Corrosion inhibitor – a chemical that installers add to the water in standard piped central heating systems to prevent internal corrosion of non-inert metals as per BS 7593: 2006. Examples of corrosion inhibitors include Fernox MB-1 and Sentinel X100.

Direct System – Cold water is taken from the mains and goes directly to points of delivery (taps) around a property where cold water is required.

Dt – Also written as Dt or Delta t. “BTUs” or “Watts” are a measure of how good a radiator is at heating a room at standard temperature; the Dt value defines what that standard temperature is. Naturally the hotter a radiator is, the more heat it gives out. Since water cools on its passage through a radiator, the temperature of the water entering it is higher than the temperature of the water leaving it. The mean value of the inlet (flow) and outlet (return) temperatures is taken and the approximate room temperature is subtracted from this figure, universally quoted as 20C. The difference, known as Dt, is the operating temperature that is given in the radiator’s specifications.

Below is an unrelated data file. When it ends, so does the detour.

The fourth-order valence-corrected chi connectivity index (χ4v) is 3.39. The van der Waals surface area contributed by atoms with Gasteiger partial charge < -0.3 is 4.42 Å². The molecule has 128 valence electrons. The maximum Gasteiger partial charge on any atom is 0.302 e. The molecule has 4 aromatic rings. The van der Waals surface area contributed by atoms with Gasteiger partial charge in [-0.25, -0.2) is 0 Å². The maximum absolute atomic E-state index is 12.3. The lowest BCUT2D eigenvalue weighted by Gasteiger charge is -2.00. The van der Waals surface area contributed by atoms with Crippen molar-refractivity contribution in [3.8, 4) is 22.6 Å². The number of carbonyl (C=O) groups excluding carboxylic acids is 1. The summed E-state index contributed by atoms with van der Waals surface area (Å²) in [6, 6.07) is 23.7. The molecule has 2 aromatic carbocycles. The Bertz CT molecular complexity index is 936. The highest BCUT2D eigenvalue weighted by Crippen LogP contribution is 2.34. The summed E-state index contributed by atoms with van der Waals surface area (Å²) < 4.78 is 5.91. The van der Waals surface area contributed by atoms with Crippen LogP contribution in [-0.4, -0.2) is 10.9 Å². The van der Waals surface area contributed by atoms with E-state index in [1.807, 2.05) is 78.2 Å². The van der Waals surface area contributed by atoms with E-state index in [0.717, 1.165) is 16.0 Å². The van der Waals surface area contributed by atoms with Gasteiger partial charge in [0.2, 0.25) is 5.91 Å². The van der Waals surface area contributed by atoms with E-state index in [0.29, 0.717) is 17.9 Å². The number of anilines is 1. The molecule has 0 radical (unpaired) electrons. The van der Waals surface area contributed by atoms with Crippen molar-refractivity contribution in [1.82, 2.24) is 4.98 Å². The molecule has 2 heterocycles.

Dt of 50C – Delta t 50: The European standard for the operating temperature of central heating systems, which determines the heat outputs achievable from radiators.

Dt of 60C – Delta t 60: The British standard for the operating temperature of central heating systems, which determines the heat outputs achievable from radiators.

Duel Fuel – A radiator that is connected to the central heating system, but also has an electric element for use in the warmer months when the central heating isn’t turned on. A popular choice for bathroom radiators.

Economy 7 – An electricity tariff, where you pay a different price for your electricity at different times of day, so the electricity you use at night costs less than the electricity you use during the day – a bit like peak and off-peak phone calls. It’s called “Economy 7” because you get cheaper electricity for 7 hours each night. Some appliances, like storage heaters, are designed to take advantage of the cheaper electricity available during the night.